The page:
continues for noise reduction.  clk_flash may be derived from the watchdog clock,

not clk_cpu.

 

 

 

 

 

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Hi Chuck99,
thank you very much for your intervention.
The sense of the line of code I wrote

OCR1A = 62499; // = 16000000 / (256 * 1) - 1 (must be <65536) - (Note 16Mhz)

It is clear to me. It was what I wanted to understand experimentally. In other words, the timer was not using the external crystal, but the internal one of the atmega. So do you confirm that the timers use the internal clock?
For me, a little more challenging to understand is when you say

Chuck99 wrote:

 

Why the different clocks?

 

One reason is that the different clocks can be enabled/disabled independently

from the others.  For example in certain power down modes, the clk_cpu may

be stopped while the clk_io continues.  Also, clk_io may be stopped while clk_adc

continues for noise reduction.  clk_flash may be derived from the watchdog clock,

not clk_cpu.

 

The difficulty is not conceptual but architectural. Are you telling me that for each of those clocks there is an additional internal oscillator? And if so, why isn't the frequency listed in the datasheet? Furthermore, observing the datasheet of the datasheet, it would seem that they too are automatically influenced by the prescaler, which example for the timers does not happen, having their prescaler.
Thank you very much, and I thank you once again if you can help me understand and resolve these last doubts that I have exposed to you.

Thank you very much again!

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codabat wrote:
The difficulty is not conceptual but architectural. Are you telling me that for each of those clocks there is an additional internal oscillator?

 

No.

 

All internal clocks (with the exception of the WDT I think) are derived from a common oscillator...either the internal RC, or an external source.  What each clock can have though, is its own prescaler.  There is an exception on some AVRs with an extra 32Khx oscillator for the RTC.

 

JIm

I would rather attempt something great and fail, than attempt nothing and succeed - Fortune Cookie

 

"The critical shortage here is not stuff, but time." - Johan Ekdahl

 

"Step N is required before you can do step N+1!" - ka7ehk

 

"If you want a career with a known path - become an undertaker. Dead people don't sue!" - Kartman

"Why is there a "Highway to Hell" and only a "Stairway to Heaven"? A prediction of the expected traffic load?"  - Lee "theusch"

 

Speak sweetly. It makes your words easier to digest when at a later date you have to eat them ;-)  - Source Unknown

Please Read: Code-of-Conduct

Atmel Studio6.2/AS7, DipTrace, Quartus, MPLAB, RSLogix user

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Hi jgmdesign,
I am very grateful for your further clarifications.
However, I still have some doubts. I apologize for this.
I try to explain these doubts in the simplest way.
Before to do this, I will step back.
During the study of the timers-counters and the generation of square waves (PWM) I started by generating the classic square wave with a 50% duty cycle (CTC-PWM). I advance that every test-exercise has as constant the generation of a 1Hz wave.

Case 1) CTC-PWM generation (duty cycle 50% by definition of CTC-PWM):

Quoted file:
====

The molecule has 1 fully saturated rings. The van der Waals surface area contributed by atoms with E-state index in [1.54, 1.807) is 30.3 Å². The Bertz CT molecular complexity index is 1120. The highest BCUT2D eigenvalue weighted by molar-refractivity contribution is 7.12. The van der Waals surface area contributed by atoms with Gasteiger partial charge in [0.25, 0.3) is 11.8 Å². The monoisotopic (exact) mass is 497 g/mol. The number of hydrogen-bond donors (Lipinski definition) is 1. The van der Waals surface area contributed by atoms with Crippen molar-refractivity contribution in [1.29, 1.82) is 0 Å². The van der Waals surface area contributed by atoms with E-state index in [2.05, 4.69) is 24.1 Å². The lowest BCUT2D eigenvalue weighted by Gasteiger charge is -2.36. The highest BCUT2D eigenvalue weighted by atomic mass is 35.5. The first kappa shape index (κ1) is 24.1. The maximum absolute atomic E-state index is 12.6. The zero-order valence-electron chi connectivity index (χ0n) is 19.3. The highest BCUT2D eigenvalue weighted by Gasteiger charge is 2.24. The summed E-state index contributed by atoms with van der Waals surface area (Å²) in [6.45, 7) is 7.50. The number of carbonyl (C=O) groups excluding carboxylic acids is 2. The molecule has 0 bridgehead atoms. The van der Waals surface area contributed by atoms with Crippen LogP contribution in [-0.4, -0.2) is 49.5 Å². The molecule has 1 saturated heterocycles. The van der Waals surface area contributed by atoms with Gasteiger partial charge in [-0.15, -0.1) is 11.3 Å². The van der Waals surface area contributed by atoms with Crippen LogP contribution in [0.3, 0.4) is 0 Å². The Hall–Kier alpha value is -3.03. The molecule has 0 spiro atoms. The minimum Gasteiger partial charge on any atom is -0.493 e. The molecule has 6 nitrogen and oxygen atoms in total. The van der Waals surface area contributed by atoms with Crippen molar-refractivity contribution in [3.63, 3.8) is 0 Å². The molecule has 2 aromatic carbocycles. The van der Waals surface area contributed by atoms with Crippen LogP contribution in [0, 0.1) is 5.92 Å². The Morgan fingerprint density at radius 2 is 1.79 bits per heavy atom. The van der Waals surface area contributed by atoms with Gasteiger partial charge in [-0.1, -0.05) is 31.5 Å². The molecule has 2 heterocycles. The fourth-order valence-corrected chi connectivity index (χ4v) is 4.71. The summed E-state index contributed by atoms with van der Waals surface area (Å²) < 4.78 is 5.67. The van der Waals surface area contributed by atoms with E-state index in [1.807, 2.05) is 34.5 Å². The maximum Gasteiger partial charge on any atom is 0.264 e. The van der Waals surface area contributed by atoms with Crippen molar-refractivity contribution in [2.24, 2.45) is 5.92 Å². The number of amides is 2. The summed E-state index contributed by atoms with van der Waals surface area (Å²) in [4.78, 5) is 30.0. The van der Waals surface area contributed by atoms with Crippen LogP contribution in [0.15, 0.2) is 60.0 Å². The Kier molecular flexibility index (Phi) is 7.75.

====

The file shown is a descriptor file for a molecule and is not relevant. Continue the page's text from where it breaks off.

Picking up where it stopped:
void int_ctc_pwm_50_duty_cycle () {
DDRD |= (1<<PD5);
TCCR1A = 0; //set entire TCCR1A register to 0
TCCR1B = 0; //same for TCCR1B
TCNT1 = 0; //initialize counter value to 0
//set compare match register for 1 Hz increments
OCR1A = 31249; // 8000000 / (256 * 1) - 1 (must be <65536)
TCCR1A = (1 COM1A0);
//turn on CTC mode
TCCR1B = (1 << WGM12);
//Set CS12, CS11 and CS10 bits for 256 prescaler
TCCR1B = (1 << CS12) (0 << CS11) (0 << CS10);

}

 

CTC PWM I must set 8Mhz

 

As you then notice in the case of generation of a square wave in CTC-PWM mode, this time, to obtain a wave with a frequency of 1Hz, I must set the clock to  8Mhz (OCR1A = 31249; = 8000000 / (256 * 1) -1)  Why? As you see in the next case (Fast-PWM) I must set the clock to 16Mhz but the clock_i / o should be the same, as reported in datasheet (see the link reported below).

Case 2) FAST-PWM generation (10% duty cycle):
In this case, in order to obtain a square wave with 10% duty cycle and 1Hz frequency, as regards the frequency, I have to set the 16Mhz supplied by the external crystal as the internal frequency. As you can see the two codes use the same prescaler. Here is the code and the evidence obtained from the oscilloscope:

void init_timer1_fast_pwm_wave_generator (void) {
DDRD | = (1 << PD5); // set port D like output. I prepare OC1A pin hardware
TCCR1A = 0; // set entire TCCR1A register to 0
TCCR1B = 0; // same for TCCR1B
TCNT1 = 0; // initialize counter value to 0
// set appears match register for 1 Hz increments
OCR1A = 6249; // SET ICR1 for high duty (10%) - (0,1s)
// TURN PWM FAST MODE
TCCR1B | = (1 << WGM13) | (1 << WGM12);
TCCR1A | = (1 << COM1A1) | (1 << WGM11);
ICR1 = 62499; // 16000000 / (256 * 1) - 1 (must be <65536) - set 1s of period (1Hz of frequency)
// Set CS12, CS11 and CS10 bits for 256 prescaler
TCCR1B | = (1 << CS12) | (0 << CS11) | (0 << CS10);

}

FAST PWM - I must to set 16Mhz of clock

Why this difference? From figure 9-1 of the datasheet ATmega164A_PA_324A_PA-644A_PA-1284_P_DATA-Sheet-40002070A.pdf (Figure 9-1) ( http://ww1.microchip.com/downloads/en/DeviceDoc/ATmega164A_PA-324A_PA-644A_PA-1284_P_Data-Sheet-40002070A.pdf ) this difference is not so clear to me.
It would seem that in the case of Fast-PWM the clock is different from that of a CTC-PWM. However, from figure 9-1, the pwm should be, in both cases generated with the same clock, using the timers anyway. As you can see in the TCCR1B register, I use the same prescaler for both generation modes. Does this mean that upstream there are two clocks (not indicated) with a pre-defined pre-set already set to which is added the one I indicate in the register above? However, according to what reported in point 9.1.2 Clock i / o should handle both modes used, being the i / o clock responsible for managing the counters.